But we planted a seed. I described these efforts in my book Green Shoots of Democracy in the Philadelphia Democratic Party. I was cautiously optimistic that the green shoots that emerged in 2014 would take root and flourish. That clearly is happening with a range of groups planning to hold workshops/events to encourage participation in the 2018 committeeperson elections.

On Saturday, September 9th,
from 11-3, Philly Set Go, Philadelphia 3.0 , and Seamaac, Inc. , will sponsor a non-partisan, family friendly, voter registration and civics event at Mifflin Square Park (6th & Ritner). The event will include information about the committeeperson races. Nina Ahmad, the Deputy Mayor for Public Engagement and past president of Philadelphia NOW is among the speakers.

On September 14, John Kromer will introduce his very useful PowerPoint presentation on the ward system at an event sponsored by Weaver’s Way. He is making his presentation available to groups holding workshops on running for committeeperson.

On September 21 at Ladder 15, the Philadelphia Democratic Progressive Committee will sponsor “Back to Business: Get Involved Happy Hour” to discuss ways of getting involved in politics, including running for a committeeperson in 2018.

On September 24, Neighborhood Networks will sponsor “Beyond the Resistance: Building a Justice Agenda in Philly,” which will include information on how to run for a committeeperson in 2018.

There will no doubt be many more such events. Americans for Democratic Action is planning a project to coordinate the efforts of progressives in the 2018 committeeperson races. Specifics are not yet available.

From conversations I have had recently, it's clear that there will be a lot of activity surrounding the committeeperson races and no one organization can coordinate it all. There apparently will be efforts by neighborhood groups independent of anything city-wide groups sponsor. The more activity, the better to achieve the long-term goal of opening up/democratizing the Democratic Party.

In 2014 there was nothing like this level of activity so early in the election cycle. Something‘s happening out there!

Monday, August 28, 2017

Some Thoughts on Women’s Equality Day

Last Saturday was Women’s Equality Day. It passed without much notice. In Philly there were only two events that I knew of, both sponsored by Vision 2020: The Toast to Tenacity to honor the suffragists who fought for the right to vote and the Women’s History Scavenger Hunt “uncovering little-known stories that give voice to women who made a difference.” There were commemorations on feminist websites, but Women's Equality Day has never really taken off as has International Women’s Day.

Women's Equality Day dates back to 1971 when Congress passed a resolution designating August 26 as Women’s Equality Day. The law, states that the president is "authorized and requested to issue a proclamation in commemoration of that day in 1920 on which the women in American were first guaranteed the right to vote."

Every president since then has issued a proclamation, and even Donald Trump did so although according to to Jezebel columnist Stassa Edwards, it seemed like an afterthought: “In what really seems like a last minute decision, Donald Trump has declared Saturday Women’s Equality Day.” Edwards noted that the announcement was sent just before the end of the workday.

The proclamation is hard to take seriously given Trump’s choice of a Supreme Court nominee who would strike down Roe v. Wade and his support for a Republican health care law which would defund Planned Parenthood.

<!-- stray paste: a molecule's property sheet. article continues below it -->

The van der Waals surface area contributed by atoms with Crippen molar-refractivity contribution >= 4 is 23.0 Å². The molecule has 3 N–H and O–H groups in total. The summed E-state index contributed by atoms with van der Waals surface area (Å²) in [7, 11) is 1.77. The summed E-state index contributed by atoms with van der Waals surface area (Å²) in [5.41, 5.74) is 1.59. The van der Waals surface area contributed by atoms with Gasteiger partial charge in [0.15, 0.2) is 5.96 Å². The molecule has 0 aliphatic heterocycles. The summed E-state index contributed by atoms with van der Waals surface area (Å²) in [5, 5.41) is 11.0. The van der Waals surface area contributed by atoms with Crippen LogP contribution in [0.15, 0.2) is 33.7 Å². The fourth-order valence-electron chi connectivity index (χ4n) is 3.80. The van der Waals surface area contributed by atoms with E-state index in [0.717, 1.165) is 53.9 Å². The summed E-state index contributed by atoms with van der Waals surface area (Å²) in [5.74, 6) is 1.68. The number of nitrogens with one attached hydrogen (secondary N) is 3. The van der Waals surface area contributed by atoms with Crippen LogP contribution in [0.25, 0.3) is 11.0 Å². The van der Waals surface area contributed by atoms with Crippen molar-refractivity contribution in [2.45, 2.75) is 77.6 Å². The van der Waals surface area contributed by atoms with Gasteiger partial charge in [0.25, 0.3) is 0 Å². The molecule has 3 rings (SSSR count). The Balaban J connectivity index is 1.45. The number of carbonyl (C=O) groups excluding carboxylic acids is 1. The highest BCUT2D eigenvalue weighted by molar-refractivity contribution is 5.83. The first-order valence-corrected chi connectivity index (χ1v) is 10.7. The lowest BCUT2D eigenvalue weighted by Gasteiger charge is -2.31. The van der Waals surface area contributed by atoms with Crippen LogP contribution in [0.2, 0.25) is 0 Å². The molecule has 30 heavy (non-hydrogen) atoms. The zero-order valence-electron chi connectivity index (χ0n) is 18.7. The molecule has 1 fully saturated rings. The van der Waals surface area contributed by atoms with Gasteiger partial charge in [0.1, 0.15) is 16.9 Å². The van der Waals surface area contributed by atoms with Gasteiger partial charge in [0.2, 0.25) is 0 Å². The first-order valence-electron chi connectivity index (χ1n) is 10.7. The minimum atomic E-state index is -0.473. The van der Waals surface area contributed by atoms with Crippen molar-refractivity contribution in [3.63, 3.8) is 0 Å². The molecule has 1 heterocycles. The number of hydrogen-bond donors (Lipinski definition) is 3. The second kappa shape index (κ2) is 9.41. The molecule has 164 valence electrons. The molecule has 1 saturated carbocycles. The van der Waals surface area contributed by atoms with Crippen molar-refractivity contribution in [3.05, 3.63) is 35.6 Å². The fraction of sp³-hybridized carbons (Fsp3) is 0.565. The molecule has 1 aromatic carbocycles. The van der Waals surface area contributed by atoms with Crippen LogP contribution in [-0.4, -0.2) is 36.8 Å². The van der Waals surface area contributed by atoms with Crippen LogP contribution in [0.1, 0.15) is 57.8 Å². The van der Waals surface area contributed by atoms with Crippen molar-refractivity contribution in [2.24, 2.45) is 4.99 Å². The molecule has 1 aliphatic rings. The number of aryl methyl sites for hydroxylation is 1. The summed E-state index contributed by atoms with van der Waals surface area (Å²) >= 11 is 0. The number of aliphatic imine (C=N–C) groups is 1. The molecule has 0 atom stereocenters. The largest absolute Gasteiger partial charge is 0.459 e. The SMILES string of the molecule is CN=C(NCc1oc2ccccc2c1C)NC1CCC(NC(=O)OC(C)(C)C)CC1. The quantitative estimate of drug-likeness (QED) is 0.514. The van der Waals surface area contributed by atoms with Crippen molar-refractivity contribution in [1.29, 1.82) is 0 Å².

In general I tend to be an optimist and ( for the most part) believe the arc of history bends towards justice. Since the early 1970s, I have been confident the trajectory of the feminist movement has been upwards and onwards. Yes, there were some major setbacks in the 1980s, but feminists have successfully fought back and Roe v. Wade is still the law of the land.

This is the first Women's Equality Day when I am no longer so confident. Even if a progressive Democrat is elected in 2020, so much damage will have been done, so much damage control we will have to do. I am clinging to the belief that although the Trump victory does represent a step backward on so many fronts, we will be back on track in 2020.

I keep reminding my self that Hillary won the popular vote by a margin of three million. In the words of Michael Ignatieff: “A different outcome was only narrowly defeated…our present situation could have turned out very differently. We need to remember this if we are to recover the faith in ourselves that we need in order to shape the future in the direction of progressive ideals.” I’m trying to take his advice.

Friday, August 18, 2017

The Democratic Party must honor its pro-choice platform

My initial reaction was disbelief when I read that Bernie Sanders and new leadership of the Democratic National Committee Tom Pérez and Keith Ellison took their “Unity Tour” to Omaha to rally for Heath Mello, a mayoral candidate with a record opposing abortion rights. As a Nebraska state senator, Mello co-sponsored some of the worst restrictions on abortion rights in the country. According to Jodi Jacops' post in Rewire: “Those laws remain in place, and Mello has neither denounced them nor made clear whether he now understands why they are so damaging." For an in depth analysis of the anti-abortion rights legislation Mello sponsored, see Jacobs' article in Rewire.

The pro-choice community denounced the Democrats' support for Mello, with Ilyse Hogue, the president of NARAL Pro-Choice America, calling it a betrayal, especially of the women who have fueled the resistance against Trump.

Faced with an onslaught of criticism from pro-choice activists, Pérez apparently backed down from his previous position that “that the Democratic Party should not “demand fealty” on every issue, including abortion.” Perez issued a statement affirming the Democratic Party’s unequivocal support for the party’s pro-choice platform: